# Showing that the intersection of all subgroups of order $n$ is normal

"Suppose that a group $G$ has a subgroup of order $n$. Prove that the intersection of all subgroups of $G$ of order $n$ is a normal subgroup of $G$."

Unfortunately, I don't have much of a start. I know that the intersection will be a subgroup of each of the subgroups of order $n$, and thus will have order dividing $n$. I also know that conjugation preserves the order of elements, which suggests that $xNx^{-1}$ could be a subset of $N$ ($N$ being the intersection of all subgroups of order $n$), but I don't see why conjugation necessarily takes elements of $N$ to other elements of $N$.

I'd really appreciate a hint on how to go about showing this. Thanks.

• Fix an $x$, then the map $a \rightarrow xax^{-1}$ is an isomorphism. What happens to a subgroup of order $n$ under an isomorphism? – RghtHndSd Aug 21 '13 at 3:13
• Note that you have a Characteristic subgroup - which is a stronger property, because every automorphism (including conjugation) permutes the subgroups of order $n$. – Mark Bennet Aug 21 '13 at 4:00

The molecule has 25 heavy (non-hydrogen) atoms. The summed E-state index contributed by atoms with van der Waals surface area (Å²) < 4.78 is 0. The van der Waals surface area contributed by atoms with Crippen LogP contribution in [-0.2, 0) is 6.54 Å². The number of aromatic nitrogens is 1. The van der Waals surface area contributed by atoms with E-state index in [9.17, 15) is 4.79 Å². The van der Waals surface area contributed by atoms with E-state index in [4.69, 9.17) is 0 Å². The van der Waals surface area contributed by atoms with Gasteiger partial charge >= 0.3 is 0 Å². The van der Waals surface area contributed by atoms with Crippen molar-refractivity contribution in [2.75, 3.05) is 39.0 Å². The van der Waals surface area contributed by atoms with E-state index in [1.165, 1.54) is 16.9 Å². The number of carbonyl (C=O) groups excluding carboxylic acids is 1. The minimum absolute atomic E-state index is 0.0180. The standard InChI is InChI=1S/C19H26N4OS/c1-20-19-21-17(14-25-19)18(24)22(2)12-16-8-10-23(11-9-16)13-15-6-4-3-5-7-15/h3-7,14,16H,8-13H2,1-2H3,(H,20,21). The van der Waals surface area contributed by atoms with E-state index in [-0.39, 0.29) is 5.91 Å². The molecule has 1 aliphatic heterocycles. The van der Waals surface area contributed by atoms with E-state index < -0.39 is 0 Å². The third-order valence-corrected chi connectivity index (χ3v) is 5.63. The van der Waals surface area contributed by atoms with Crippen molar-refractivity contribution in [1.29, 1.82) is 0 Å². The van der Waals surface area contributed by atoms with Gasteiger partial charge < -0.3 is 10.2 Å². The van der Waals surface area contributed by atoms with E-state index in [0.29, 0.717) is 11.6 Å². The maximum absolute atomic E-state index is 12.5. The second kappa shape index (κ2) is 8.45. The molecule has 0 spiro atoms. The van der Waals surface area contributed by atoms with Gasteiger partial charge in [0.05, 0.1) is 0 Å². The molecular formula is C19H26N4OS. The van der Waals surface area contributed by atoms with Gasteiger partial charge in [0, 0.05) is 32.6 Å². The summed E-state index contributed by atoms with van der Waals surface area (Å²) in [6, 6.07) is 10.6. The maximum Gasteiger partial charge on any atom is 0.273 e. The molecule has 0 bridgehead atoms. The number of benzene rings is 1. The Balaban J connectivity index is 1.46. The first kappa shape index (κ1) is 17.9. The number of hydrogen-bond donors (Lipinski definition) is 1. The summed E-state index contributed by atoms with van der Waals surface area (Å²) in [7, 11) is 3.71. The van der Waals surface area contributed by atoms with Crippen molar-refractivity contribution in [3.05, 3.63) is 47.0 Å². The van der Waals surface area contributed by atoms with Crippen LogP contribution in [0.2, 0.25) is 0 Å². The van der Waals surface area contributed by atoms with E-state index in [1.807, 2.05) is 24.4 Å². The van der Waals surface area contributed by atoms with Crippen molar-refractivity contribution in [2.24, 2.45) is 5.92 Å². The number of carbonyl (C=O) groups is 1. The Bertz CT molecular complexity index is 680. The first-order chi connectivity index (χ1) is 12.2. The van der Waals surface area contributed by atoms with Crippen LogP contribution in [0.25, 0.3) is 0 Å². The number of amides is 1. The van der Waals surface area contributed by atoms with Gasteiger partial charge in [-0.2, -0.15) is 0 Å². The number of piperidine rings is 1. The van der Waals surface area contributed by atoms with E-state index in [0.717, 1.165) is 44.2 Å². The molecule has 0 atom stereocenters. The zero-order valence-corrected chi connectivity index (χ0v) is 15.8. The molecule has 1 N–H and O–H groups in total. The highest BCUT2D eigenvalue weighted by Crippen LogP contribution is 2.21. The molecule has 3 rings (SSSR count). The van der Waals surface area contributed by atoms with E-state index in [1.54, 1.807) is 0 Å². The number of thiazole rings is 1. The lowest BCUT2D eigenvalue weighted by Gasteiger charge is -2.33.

• Could someone take a look at my comment under the answer? I'd like a response. – Alex Petzke Aug 24 '13 at 17:45
• A nice answer to this was given in February 2010 here: answers.yahoo.com/question/index?qid=20100219223444AAfdd2N – a student Mar 4 '16 at 6:40

Hint: Conjugation permutes the set of subgroups of order $n$.
• Alright, I see that. I'm still not quite seeing it though. Not all subgroups of order $n$ have to be isomorphic, so I guess taking the intersection kind of accounts for that. So then restricting conjugation to the intersection results in an automorphism so that $xNx^{-1} \subseteq N$? – Alex Petzke Aug 23 '13 at 13:25